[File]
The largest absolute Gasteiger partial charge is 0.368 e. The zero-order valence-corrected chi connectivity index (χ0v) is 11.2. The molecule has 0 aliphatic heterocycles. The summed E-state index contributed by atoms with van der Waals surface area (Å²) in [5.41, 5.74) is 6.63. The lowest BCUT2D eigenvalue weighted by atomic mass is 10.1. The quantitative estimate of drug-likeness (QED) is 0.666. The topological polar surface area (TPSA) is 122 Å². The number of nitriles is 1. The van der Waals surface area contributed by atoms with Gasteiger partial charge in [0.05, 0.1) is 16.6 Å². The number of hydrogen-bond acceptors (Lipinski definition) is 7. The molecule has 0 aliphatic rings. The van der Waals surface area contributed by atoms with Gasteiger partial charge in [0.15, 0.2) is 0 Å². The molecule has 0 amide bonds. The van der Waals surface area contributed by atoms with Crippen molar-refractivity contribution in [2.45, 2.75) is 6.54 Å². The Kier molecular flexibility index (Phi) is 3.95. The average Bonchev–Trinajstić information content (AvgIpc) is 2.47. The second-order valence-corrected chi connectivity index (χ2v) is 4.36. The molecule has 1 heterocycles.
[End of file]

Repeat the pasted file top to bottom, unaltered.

The largest absolute Gasteiger partial charge is 0.368 e. The zero-order valence-corrected chi connectivity index (χ0v) is 11.2. The molecule has 0 aliphatic heterocycles. The summed E-state index contributed by atoms with van der Waals surface area (Å²) in [5.41, 5.74) is 6.63. The lowest BCUT2D eigenvalue weighted by atomic mass is 10.1. The quantitative estimate of drug-likeness (QED) is 0.666. The topological polar surface area (TPSA) is 122 Å². The number of nitriles is 1. The van der Waals surface area contributed by atoms with Gasteiger partial charge in [0.05, 0.1) is 16.6 Å². The number of hydrogen-bond acceptors (Lipinski definition) is 7. The molecule has 0 aliphatic rings. The van der Waals surface area contributed by atoms with Gasteiger partial charge in [0.15, 0.2) is 0 Å². The molecule has 0 amide bonds. The van der Waals surface area contributed by atoms with Crippen molar-refractivity contribution in [2.45, 2.75) is 6.54 Å². The Kier molecular flexibility index (Phi) is 3.95. The average Bonchev–Trinajstić information content (AvgIpc) is 2.47. The second-order valence-corrected chi connectivity index (χ2v) is 4.36. The molecule has 1 heterocycles.